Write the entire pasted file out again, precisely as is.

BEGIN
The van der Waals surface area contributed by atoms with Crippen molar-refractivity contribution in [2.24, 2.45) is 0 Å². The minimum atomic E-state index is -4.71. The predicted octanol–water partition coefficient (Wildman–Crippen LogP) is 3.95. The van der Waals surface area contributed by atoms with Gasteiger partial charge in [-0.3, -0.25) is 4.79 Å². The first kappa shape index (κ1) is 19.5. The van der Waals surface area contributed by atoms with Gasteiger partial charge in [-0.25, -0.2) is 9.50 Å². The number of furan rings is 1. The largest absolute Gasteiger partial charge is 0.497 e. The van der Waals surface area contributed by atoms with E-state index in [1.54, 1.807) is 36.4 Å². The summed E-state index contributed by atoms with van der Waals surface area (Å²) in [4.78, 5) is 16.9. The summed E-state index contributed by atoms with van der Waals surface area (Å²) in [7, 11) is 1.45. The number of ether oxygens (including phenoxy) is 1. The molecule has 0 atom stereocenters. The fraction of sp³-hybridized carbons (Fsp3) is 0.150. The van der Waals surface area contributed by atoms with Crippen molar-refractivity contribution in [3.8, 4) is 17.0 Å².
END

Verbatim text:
The van der Waals surface area contributed by atoms with Crippen molar-refractivity contribution in [2.24, 2.45) is 0 Å². The minimum atomic E-state index is -4.71. The predicted octanol–water partition coefficient (Wildman–Crippen LogP) is 3.95. The van der Waals surface area contributed by atoms with Gasteiger partial charge in [-0.3, -0.25) is 4.79 Å². The first kappa shape index (κ1) is 19.5. The van der Waals surface area contributed by atoms with Gasteiger partial charge in [-0.25, -0.2) is 9.50 Å². The number of furan rings is 1. The largest absolute Gasteiger partial charge is 0.497 e. The van der Waals surface area contributed by atoms with E-state index in [1.54, 1.807) is 36.4 Å². The summed E-state index contributed by atoms with van der Waals surface area (Å²) in [4.78, 5) is 16.9. The summed E-state index contributed by atoms with van der Waals surface area (Å²) in [7, 11) is 1.45. The number of ether oxygens (including phenoxy) is 1. The molecule has 0 atom stereocenters. The fraction of sp³-hybridized carbons (Fsp3) is 0.150. The van der Waals surface area contributed by atoms with Crippen molar-refractivity contribution in [3.8, 4) is 17.0 Å².